Google's Chrome browser, launched just a few days ahead of the company's tenth birthday, has already elicited considerable response from the World Wide Web, both positive and negative.
While supporters rave about the minimalist appearance, which reflects the search engine's homepage and yet delivers astounding performance, naysayers criticise the lack of certain features users take for granted as well as the company's feared privacy policies which had been criticized by wannabe Google startup, Cuil. (See: Google launches own internet browser 'Google Chrome' and Google gears up for a ''Cuil'' challenge)
First, the positives.
Many users rate Chrome faster than Internet Explorer, even matching up to the blistering speeds achieved by Safari. In fact, some assert that Google's offering beats Mozilla's iconic product as far as the simultaneous opening of multiple web pages are concerned.
Chrome uses a system that helps keep your computer running even when an application freezes. Unlike other browsers, each website open in Chrome runs as a separate browser; if one stops working it shouldn't affect the others.
A third positive is the way Chrome simplifies the file download process. It's the first browser to download documents without opening a separate window. It creates an unobtrusive downloads bar and file icon at the bottom of the browser which can be clicked to open the file.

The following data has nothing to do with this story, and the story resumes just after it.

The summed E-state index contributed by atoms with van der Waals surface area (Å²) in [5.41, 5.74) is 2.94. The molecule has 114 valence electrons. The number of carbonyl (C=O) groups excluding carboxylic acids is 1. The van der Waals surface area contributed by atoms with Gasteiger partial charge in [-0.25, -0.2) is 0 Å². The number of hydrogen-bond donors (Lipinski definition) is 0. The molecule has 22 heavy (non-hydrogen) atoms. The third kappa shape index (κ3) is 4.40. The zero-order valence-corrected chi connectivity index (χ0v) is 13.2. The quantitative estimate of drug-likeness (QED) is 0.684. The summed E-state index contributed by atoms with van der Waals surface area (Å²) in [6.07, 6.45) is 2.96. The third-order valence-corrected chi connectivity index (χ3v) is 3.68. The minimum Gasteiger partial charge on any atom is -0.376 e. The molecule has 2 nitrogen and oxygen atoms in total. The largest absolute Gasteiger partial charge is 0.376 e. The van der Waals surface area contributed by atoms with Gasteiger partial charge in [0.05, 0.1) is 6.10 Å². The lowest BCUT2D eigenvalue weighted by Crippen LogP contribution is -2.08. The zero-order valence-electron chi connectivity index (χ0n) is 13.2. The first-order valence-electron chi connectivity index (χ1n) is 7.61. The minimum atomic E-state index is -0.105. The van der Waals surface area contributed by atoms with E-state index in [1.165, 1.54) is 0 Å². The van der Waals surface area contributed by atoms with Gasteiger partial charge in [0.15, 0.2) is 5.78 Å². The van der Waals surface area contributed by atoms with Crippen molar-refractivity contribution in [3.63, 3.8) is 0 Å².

Now, the shortcomings.
First and foremost, it's a beta version, or one still under testing. Therefore, bugs may be quite a frequent occurrence, at least for the near future.
Again, Chrome does lack certain features that some people might miss, including a menu bar (with function categories like File, Edit and View), a status bar, and an option to organize bookmarks. The Google Chrome team said they plan to add that last feature at some point.
At present, features are at a minimum - back and forward buttons, a refresh button, an add-to-bookmarks star icon, a page icon with a drop-down list that includes Find in page (a page search function), Text zoom (for increasing or decreasing font size) and Copy and Paste.
There's also a wrench icon with a drop- down list that includes Options, History and Downloads.
Another question mark is that regarding privacy concerns. Google already admits to collecting personally identifiable information. In fact, conspiracy theorists are already having a field day propounding the so-called ''real reason'' behind the seemingly altruistic introduction of a free and powerful browser technology. Theories include secret tracking devices to provision for protecting Google's interests against the company on whose product a majority of the world's computers run - Microsoft.
The Google conspiracy-minded folks are all panicked about any hint of tracking like the comment above and other items found in the Google privacy page that suggest unique tracking:
Your copy of Google Chrome includes one or more unique application numbers. These numbers and information of the browser (e.g., version number, language) will be sent to Google when you first install and use it and when Google Chrome automatically checks for updates.
However, considering Chrome is open-source and anyone can check its code, some of these concerns may be assuaged.